There are two Santa Monicas. One is a fairytale of spangled gowns and improbable breasts and faces from the tabloids, of big money and fixed noses and strung-out voice teachers and heiresses on skateboards and even bigger big money; of movie stars you thought were dead and look dead; of terraced apartment buildings cascading down perilous yellow bluffs toward the sea; of Olympic swimmers and hip-hop hit men and impresarios of salvation and twenty-six-year-old agents backing out of deals in the lounge bar at Shutters; of yoga masters and street magicians; of porn kings and fast cars and microdosing prophets and shuck-and-jive evangelists and tattooed tycoons and considerably bigger big money; of Sudanese busboys with capped teeth and eight-by-ten glossies in their back pockets; of Ivy League panhandlers, teenage has-beens, home-run kings in diamonds and fur coats, daughters of sultans, sons of felons, widows of the silver screen, and the kind of meaningless big money that has forgotten what money is.
There is that.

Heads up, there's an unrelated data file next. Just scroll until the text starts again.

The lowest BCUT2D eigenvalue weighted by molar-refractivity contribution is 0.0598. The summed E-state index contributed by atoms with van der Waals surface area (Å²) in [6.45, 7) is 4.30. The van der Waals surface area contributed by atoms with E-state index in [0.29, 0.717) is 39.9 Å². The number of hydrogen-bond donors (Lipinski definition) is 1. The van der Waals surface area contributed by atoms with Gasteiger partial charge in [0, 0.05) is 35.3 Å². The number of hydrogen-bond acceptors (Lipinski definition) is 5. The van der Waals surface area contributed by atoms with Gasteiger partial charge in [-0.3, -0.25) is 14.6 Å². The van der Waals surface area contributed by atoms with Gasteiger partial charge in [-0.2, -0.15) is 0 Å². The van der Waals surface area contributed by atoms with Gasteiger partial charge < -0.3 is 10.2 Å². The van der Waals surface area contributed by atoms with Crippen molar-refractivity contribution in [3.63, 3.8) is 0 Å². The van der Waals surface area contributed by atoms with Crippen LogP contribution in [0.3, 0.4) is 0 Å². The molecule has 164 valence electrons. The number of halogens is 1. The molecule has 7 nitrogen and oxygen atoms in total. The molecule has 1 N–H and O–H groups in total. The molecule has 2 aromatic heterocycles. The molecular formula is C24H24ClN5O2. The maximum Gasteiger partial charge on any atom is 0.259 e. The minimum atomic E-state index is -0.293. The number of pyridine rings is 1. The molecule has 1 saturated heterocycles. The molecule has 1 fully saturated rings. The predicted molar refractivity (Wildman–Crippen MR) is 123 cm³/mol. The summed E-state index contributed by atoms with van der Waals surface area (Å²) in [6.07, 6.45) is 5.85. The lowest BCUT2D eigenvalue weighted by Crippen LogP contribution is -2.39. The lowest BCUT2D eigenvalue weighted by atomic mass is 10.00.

But start at the pier and head southeast until you reach a neighborhood of tidy, more or less identical stucco houses separated by fourteen feet of scorched grass. In a number of these homes, you will find families, or the descendants of families, who have lived here since the mid-to-late forties. For them, upscale was a Chevy in the driveway. Mom mixed up Kool-Aid at ten cents a gallon, Pop pushed used cars at a dealership off Wilshire Boulevard, Junior had a paper route, Sis did some weekend babysitting. Nowadays, the house Pop bought for $37,000 will fetch just under two million in a sluggish market, but as Pop loved to say, secretly proud, “What kind of house do you buy with the profit? A pup tent? A toolshed in Laguna?” Sis drowned in 1995. Pop’s heart ticked erratically until fifteen minutes into the twenty-first century—or so Junior would later claim. Mom kept chugging away, fat but indestructible, fortified by milkshakes and late-night Cyd Charisse movies and a well-mannered suitor whose aspect compared favorably with an aging Cesar Romero.